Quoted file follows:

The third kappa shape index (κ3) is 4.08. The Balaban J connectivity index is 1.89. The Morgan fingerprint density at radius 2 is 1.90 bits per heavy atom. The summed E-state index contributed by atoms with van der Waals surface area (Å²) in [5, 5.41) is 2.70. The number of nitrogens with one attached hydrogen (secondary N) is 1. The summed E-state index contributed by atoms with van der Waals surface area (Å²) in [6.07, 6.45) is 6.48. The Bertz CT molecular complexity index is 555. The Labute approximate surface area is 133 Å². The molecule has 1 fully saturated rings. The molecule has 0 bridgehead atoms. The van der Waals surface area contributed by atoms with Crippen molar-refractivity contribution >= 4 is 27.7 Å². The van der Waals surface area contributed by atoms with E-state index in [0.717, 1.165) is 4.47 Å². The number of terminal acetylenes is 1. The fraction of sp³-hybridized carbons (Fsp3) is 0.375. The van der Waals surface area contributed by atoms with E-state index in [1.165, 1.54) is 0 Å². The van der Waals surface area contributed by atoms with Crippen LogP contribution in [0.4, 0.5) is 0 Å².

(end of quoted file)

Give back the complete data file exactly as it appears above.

The third kappa shape index (κ3) is 4.08. The Balaban J connectivity index is 1.89. The Morgan fingerprint density at radius 2 is 1.90 bits per heavy atom. The summed E-state index contributed by atoms with van der Waals surface area (Å²) in [5, 5.41) is 2.70. The number of nitrogens with one attached hydrogen (secondary N) is 1. The summed E-state index contributed by atoms with van der Waals surface area (Å²) in [6.07, 6.45) is 6.48. The Bertz CT molecular complexity index is 555. The Labute approximate surface area is 133 Å². The molecule has 1 fully saturated rings. The molecule has 0 bridgehead atoms. The van der Waals surface area contributed by atoms with Crippen molar-refractivity contribution >= 4 is 27.7 Å². The van der Waals surface area contributed by atoms with E-state index in [0.717, 1.165) is 4.47 Å². The number of terminal acetylenes is 1. The fraction of sp³-hybridized carbons (Fsp3) is 0.375. The van der Waals surface area contributed by atoms with E-state index in [1.165, 1.54) is 0 Å². The van der Waals surface area contributed by atoms with Crippen LogP contribution in [0.4, 0.5) is 0 Å².